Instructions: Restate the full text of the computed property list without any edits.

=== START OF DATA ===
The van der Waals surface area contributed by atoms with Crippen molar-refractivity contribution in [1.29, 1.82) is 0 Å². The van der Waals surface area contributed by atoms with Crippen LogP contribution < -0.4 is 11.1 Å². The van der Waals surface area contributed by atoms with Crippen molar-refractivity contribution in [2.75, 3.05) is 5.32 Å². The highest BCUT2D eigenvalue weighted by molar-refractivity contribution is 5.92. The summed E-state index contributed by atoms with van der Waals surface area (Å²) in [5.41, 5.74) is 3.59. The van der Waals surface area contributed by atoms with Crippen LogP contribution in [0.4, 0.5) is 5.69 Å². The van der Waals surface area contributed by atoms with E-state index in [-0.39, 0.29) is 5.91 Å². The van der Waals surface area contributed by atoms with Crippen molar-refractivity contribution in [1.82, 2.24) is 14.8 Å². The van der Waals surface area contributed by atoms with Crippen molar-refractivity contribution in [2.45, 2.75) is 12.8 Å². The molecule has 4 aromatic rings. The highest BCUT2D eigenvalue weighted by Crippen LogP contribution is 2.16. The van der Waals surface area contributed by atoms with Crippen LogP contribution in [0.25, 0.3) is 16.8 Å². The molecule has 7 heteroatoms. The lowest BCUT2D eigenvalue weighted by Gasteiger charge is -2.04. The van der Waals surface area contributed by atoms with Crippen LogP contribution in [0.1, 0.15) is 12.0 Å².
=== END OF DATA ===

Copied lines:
The van der Waals surface area contributed by atoms with Crippen molar-refractivity contribution in [1.29, 1.82) is 0 Å². The van der Waals surface area contributed by atoms with Crippen LogP contribution < -0.4 is 11.1 Å². The van der Waals surface area contributed by atoms with Crippen molar-refractivity contribution in [2.75, 3.05) is 5.32 Å². The highest BCUT2D eigenvalue weighted by molar-refractivity contribution is 5.92. The summed E-state index contributed by atoms with van der Waals surface area (Å²) in [5.41, 5.74) is 3.59. The van der Waals surface area contributed by atoms with Crippen LogP contribution in [0.4, 0.5) is 5.69 Å². The van der Waals surface area contributed by atoms with E-state index in [-0.39, 0.29) is 5.91 Å². The van der Waals surface area contributed by atoms with Crippen molar-refractivity contribution in [1.82, 2.24) is 14.8 Å². The van der Waals surface area contributed by atoms with Crippen molar-refractivity contribution in [2.45, 2.75) is 12.8 Å². The molecule has 4 aromatic rings. The highest BCUT2D eigenvalue weighted by Crippen LogP contribution is 2.16. The van der Waals surface area contributed by atoms with Crippen LogP contribution in [0.25, 0.3) is 16.8 Å². The molecule has 7 heteroatoms. The lowest BCUT2D eigenvalue weighted by Gasteiger charge is -2.04. The van der Waals surface area contributed by atoms with Crippen LogP contribution in [0.1, 0.15) is 12.0 Å².